The questionnaire, which is accessible from this morning on the club's official website, allows fans to opt for Tynecastle as their preferred option. But one of the aims of the survey, it is understood, is to prepare supporters for a move which the board of directors believe is becoming increasingly preferable on economic grounds.
Hearts are anxious to stress that this consultation exercise is very different from the situation the club was in seven years ago, when then chief executive Chris Robinson planned to sell Tynecastle and play home games at Murrayfield, home of the Scottish Rugby Union.
Club sources insist that any new ground would be wholly or jointly owned by Hearts, and that supporters will play a key role in deciding where the ground is and what facilities will be on offer there.
Nonetheless, after years in which the board, under the guidance of majority shareholder Vladimir Romanov, have been working on a planned redevelopment and expansion of Tynecastle, the questionnaire will come as a shock to many fans.
The online survey, consisting of around 40 questions, will run until 1 July. The opinions gleaned from it will then be used to inform what the club is calling "a joint study between the City of Edinburgh Council and Hearts to look at potential redevelopment of Tynecastle and possible alternative development options elsewhere in Edinburgh".
Romanov's plans for the revamping of the Gorgie ground have already been significantly downgraded once in the light of adverse economic conditions, from a rebuilding of Tynecastle and a thorough renovation of the surrounding area, to the construction of a new main stand. Now, the preferred view within the club is that a new venue elsewhere is far more likely to generate the revenue the heavily indebted club requires.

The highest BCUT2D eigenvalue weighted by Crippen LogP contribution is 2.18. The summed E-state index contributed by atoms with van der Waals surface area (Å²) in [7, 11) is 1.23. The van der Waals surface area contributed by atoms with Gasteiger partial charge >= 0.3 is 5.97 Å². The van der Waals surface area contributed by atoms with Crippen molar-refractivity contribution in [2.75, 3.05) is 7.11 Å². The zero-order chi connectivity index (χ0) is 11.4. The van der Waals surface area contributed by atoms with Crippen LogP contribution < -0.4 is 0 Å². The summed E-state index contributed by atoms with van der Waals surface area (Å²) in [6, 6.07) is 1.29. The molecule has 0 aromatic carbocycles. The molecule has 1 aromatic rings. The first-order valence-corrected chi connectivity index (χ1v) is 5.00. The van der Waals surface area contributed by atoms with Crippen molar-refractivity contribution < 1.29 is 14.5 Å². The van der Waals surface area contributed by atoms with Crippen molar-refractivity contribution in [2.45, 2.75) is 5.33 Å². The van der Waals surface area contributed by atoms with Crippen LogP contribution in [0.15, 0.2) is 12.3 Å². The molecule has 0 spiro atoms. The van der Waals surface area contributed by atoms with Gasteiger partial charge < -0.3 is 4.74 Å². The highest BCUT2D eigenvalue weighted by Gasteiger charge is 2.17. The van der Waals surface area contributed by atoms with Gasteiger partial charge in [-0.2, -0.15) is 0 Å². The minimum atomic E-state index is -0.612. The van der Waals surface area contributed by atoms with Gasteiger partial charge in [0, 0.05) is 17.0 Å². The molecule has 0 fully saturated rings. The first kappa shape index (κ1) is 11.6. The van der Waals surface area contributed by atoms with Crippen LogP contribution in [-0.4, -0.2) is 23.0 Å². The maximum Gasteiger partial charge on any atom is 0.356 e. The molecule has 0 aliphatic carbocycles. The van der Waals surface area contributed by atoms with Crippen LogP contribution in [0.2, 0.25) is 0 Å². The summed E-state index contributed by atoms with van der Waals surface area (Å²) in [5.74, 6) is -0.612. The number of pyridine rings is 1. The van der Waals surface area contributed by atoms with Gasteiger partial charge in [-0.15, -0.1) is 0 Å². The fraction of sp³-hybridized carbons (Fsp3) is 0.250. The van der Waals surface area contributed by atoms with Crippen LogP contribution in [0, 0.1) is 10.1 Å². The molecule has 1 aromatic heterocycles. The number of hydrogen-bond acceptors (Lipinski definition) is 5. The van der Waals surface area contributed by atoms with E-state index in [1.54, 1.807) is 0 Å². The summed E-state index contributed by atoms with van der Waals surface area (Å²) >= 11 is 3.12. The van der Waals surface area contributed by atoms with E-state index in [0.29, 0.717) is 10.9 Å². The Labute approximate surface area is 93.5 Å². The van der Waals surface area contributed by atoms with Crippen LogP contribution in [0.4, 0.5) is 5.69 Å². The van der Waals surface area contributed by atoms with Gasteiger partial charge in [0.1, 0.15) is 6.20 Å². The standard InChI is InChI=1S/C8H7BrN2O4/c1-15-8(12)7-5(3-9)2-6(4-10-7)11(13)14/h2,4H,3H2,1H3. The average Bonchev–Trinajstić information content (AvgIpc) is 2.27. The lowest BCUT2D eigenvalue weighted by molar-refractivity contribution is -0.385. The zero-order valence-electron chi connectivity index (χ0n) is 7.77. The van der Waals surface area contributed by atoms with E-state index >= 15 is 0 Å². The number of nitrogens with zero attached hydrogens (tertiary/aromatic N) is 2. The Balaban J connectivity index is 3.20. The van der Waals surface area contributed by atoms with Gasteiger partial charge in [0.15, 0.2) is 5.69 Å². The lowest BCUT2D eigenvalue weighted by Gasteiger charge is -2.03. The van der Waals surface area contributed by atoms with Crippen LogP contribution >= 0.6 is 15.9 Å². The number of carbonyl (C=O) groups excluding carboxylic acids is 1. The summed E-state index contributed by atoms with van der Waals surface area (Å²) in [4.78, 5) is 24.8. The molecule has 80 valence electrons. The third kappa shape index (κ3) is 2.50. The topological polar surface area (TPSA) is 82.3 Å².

Hearts have estimated that the cost of building a new, bigger main stand at Tynecastle would be in excess of 20 million. The cost of constructing a new, 30,000-seater stadium would be somewhere between 30m and 45m. Sources suggest that the latter option would be preferable because, in addition to the extra money generated by a capacity more than 10,000 greater than the present ground, other facilities within the new venue could produce revenue far exceeding Tynecastle's capabilities.
The survey will be used as a guide to which facilities are likely to be popular, with options including a cinema, a bar and restaurants. Concerts are another possibility, while the involvement of the council could lead to Edinburgh Rugby using a new ground as their home venue.
Edinburgh currently play at Murrayfield, where they are experiencing an even more acute version of the problem which would have confronted Hearts - the 67,000-seat venue is far too large for their crowds. Hearts will insist, however, that if any other sport is to be played at a new ground, football will take priority. After Robinson's planned move led to mass protests, the club wants to make it clear that the survey of fans' opinions is a key part of any possible move, and that this time, those opinions will be listened to.